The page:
Can you swim, Mr Podrecca?
In this interview for Impuls, austrian architect Boris Podrecca summarises the work of slovenian artist Eva Petrič. Currently she displays "Can you swim?" at MQ Art Box. Furthermore Podrecca talks about the role of art in public space and the limitations that this reveals to him in his architectural work.
In her MQ Art Box exhibition 'Can you swim?', the artist Eva Petrič examines our ability to swim - in a world where the boundaries between different forms of our environment are fluid.
The Austrian architect Boris Podrecca has known the Slovenian artist since her childhood. In this interview for Impuls, he summarises the role her work plays in the public space and the limitations that this reveals to him in his architectural work, which art can simply disregard.
You've known Eva Petrič since her beginnings as an artist in 2007, and have often discussed art in general and her own projects in particular with her.
Eva's art takes more of an introspective, auto-contextual stance, rather than a dialogical, site-dependent one. This is also apparent in her current intervention at MuseumsQuartier, where she wanders through phenomena of a global time and - as she herself says - addresses universal laws of nature from both pre- and post-human phases through self-reflection.
In her current installation 'Can you swim' at the MQ Art Box, Eva points out that there are no real boundaries between different species, no boundaries between diverse forms of our environment, no boundaries between water and air, no boundaries between bacteria and humans, no boundaries between people. We all make up Gaia, the living planet.
Throughout her work there is a claim to eternity, infinity, an almost cosmological stance that is perceivable in both the translucent cube encasement and the textile, undulating interior intervention. We are all swimming, as she herself imagines it, in an ocean of bacteria that already grows in new-borns, in which a constant interaction between microbes and the immune system occurs. In the midst of the diversity of germs, water, and air.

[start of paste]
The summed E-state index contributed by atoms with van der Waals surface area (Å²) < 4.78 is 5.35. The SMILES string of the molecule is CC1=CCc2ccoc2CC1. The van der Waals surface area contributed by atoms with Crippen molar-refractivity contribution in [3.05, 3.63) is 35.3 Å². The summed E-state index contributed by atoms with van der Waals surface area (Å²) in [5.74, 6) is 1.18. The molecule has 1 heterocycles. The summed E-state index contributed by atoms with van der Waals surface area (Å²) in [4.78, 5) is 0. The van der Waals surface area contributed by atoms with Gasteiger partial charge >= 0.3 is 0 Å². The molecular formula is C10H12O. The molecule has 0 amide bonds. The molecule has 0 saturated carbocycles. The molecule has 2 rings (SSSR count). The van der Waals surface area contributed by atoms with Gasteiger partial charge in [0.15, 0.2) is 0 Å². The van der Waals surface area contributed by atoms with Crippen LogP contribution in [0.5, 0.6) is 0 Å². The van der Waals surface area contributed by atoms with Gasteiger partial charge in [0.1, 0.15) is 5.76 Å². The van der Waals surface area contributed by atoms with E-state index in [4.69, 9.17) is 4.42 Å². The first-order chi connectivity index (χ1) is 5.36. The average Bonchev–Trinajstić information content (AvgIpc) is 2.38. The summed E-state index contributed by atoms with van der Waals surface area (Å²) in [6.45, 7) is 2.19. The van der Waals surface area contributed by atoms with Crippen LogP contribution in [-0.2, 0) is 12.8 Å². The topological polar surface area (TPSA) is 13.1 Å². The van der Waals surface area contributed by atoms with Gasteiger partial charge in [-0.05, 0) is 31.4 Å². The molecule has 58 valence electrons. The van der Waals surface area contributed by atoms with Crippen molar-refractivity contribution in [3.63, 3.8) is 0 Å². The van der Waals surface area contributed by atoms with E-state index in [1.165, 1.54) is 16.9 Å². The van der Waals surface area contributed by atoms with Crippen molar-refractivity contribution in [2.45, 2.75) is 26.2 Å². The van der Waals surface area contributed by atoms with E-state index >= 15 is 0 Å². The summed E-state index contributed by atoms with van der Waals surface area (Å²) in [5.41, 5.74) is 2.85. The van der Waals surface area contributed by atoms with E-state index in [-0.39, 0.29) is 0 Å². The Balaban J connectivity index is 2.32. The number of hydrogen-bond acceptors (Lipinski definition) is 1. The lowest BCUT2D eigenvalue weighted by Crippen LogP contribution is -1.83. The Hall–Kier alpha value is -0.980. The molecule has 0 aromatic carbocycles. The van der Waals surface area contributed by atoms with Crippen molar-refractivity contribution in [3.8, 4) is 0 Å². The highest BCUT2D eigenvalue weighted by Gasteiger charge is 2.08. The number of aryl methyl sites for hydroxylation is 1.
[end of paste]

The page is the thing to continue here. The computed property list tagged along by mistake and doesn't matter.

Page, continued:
Since the 18th century, we have locked art up in urban vaults, museums, and in doing so have 'auraticised' it. In this respect, art in the public space is a liberation for civil society; art is among us.
In the last thirty years, analogous to the classical cultures of Egypt, Greece, the Roman Empire or Arabia, the conquest of urban space through the placement of art has been revived. Michelangelo placed his best works in the public space. Duchamp wrapped his Venus and put it on display without anyone but him knowing what the textile covering concealed. In contrast, Christo wrapped the Arc de Triomphe - which everyone knew before he wrapped it - without mystery. You see the scope of an analogous theme in this example.
Also 'Can you swim?' is being shown in the MQ Art Box, a transparent artistic space open to the public.
The pandemic, however, has upset the rashness and non-binding nature of our society. The survival strategies of an elbow society have been undermined; while aware of this liquid state, the direction is nonetheless vague and aimless, but it can certainly be poeticised.
It is for this reason that the question also arises as to whether art has the function of giving people hope, or whether it should primarily expose wrongdoing in society.